New 52 Review: Captain Atom #1

The Charlton Comics hero who was the basis for Dr. Manhattan of Watchmen gets a lot closer to the character he inspired.

Andy Hunsakerby Andy Hunsaker

Captain Atom #1

Back in 1960, there was a company called Charlton Comics, who employed writer Joe Gill and artist Steve Ditko to create the superhero known as Captain Atom, a military man caught in a science experiment gone awry that atomized him, but granted him the ability to reconstitute himself with superhuman powers.  Back in 1985, he and several other Charlton characters were acquired by DC Comics, and Alan Moore wanted to use them to craft a brand new story deconstructing the myths of superheroes, but since his ideas would have shattered these characters and make them mostly unusable, it was suggested that Moore create original characters instead.  The ones he developed were echoes of the Charlton characters he initially wanted to use, and their story was told in Watchmen, one of the defining books of the entire sequential art medium. 

The only actual super-powered character in that story was Jon Osterman, aka Dr. Manhattan, who was based on Captain Atom.  Dr. Manhattan has received an incredible amount of attention, praise and reverence for his part in such a classic story, but Captain Atom… really hasn't.  No one really even knows who he is or what he's about.  So it makes a certain amount of sense that, in a New 52 reboot designed to reintroduce the character to the world at large, Captain Atom is being given the Dr. Manhattan treatment from writer J.T. Krul and artist Freddie Williams II.

In Captain Atom #1, we don't learn the man's real name or how he came to be what he is – a blue, essentially bald and essentially naked glowing man with the power to absorb energy and rearrange matter on an atomic level, who seems to view humanity with disdain.  Sure, he has a bit more personality than the aloof and distant Osterman, but the connection is undeniable.  He just is.  We know he was once a pilot, and he seems to work out of a Kansas facility called The Continuum, complete with a brusque scientific handler named Dr. Megala, who helps the former pilot understand what it is his powers are doing.  This is a guy designed to handle creepy disasters that involve radiation – and the volcano that springs up in New York and threatens the Indian Point nuclear facility certainly echoes the real life devastation after the tsunami in Japan.

Krul's opening seems to imply that his take on Atom will be the slow-burn version of Osterman's encroaching disenchantment with the species he was once a part of once he became omniscient, but there will be much in the way of superheroics along that path.  There is a disturbingly horrific giant mutant rat running around San Francisco, by the by, depicted with balls out art by Williams, and he'll have to deal with that eventually.  Williams work is intermittently great, but he has that style that sometimes looks like the wrinkle-vision of Dr. Katz, and other times looks like he just didn't bother to actually finish drawing.  There shot of The Continuum base seems to imply a background of mountains in Kansas, but maybe it's supposed to be a forest?  Williams seems to have drawn enough to imply the rest, but it doesn't always work that way.  Also, it bears mentioning that Jose Villarubia handling the coloring does a great job in creating that Captain Manhattan glow.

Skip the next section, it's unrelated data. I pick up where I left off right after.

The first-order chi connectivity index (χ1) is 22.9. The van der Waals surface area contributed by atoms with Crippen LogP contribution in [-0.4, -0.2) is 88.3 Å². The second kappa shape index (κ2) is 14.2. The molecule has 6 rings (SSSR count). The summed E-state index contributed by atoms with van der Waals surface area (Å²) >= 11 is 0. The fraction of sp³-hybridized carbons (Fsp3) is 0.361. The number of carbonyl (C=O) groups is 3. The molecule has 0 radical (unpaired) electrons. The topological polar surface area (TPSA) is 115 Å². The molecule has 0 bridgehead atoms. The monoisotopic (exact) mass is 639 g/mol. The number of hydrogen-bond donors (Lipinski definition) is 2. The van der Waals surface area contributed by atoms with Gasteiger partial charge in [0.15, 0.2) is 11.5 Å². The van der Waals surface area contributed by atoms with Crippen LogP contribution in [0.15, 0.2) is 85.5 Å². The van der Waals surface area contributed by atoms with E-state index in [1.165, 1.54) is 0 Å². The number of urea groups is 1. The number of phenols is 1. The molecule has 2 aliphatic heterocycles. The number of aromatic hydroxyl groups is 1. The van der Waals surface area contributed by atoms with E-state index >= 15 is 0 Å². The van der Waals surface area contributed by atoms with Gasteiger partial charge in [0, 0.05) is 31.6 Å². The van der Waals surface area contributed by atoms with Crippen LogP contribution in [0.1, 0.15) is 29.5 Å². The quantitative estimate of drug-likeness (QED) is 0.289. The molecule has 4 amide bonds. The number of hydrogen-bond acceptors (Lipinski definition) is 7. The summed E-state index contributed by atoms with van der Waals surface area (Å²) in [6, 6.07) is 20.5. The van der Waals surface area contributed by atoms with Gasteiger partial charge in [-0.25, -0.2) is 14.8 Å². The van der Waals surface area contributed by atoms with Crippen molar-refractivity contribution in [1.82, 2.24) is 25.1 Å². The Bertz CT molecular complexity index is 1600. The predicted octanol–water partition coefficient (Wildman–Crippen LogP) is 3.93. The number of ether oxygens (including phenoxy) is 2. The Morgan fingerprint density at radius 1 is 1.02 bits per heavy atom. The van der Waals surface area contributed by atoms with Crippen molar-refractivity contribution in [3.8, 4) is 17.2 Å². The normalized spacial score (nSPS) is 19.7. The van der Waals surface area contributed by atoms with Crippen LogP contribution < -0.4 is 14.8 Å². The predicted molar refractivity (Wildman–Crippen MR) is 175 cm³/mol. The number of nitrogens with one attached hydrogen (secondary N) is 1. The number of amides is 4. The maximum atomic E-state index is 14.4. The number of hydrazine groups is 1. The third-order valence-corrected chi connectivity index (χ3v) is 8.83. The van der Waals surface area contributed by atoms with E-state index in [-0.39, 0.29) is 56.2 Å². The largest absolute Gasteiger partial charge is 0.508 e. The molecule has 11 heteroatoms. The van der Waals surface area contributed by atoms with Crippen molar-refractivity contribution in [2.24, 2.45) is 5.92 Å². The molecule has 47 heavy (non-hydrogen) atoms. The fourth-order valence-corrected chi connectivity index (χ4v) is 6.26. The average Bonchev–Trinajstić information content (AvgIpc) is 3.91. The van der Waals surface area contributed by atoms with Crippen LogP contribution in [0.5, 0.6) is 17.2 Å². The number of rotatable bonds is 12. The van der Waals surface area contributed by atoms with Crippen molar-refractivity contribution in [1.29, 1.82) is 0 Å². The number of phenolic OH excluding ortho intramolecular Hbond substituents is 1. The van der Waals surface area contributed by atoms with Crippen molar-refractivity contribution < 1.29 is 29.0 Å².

Then there's that countdown clock.  Or is that a power level monitor?  What is that about?  Krul's got some hooks here, but it may take another issue or two to really feel intrigued.  So far, it's neat, but it feels a little flat. 

Overall, there's a decent set-up for an ongoing series.  There's no hint of an origin story, but the scientific action surrounding him would seem to imply all we really need to know.  The specifics of who Catpain Atom was may not really matter as he becomes more aloof from humanity.  The potential trouble with Captain Atom, though, if Krul is really going there, is that there's no way he's going to do a better Dr. Manhattan story than Moore already did.  The hope is that he'll find a way to do it differently enough so that it will still work.

The fact that Captain Atom seems a hell of a lot more emotional than Jon Osterman ever did would lend credence to the notion that, yeah, this won't be the same thing we've seen already.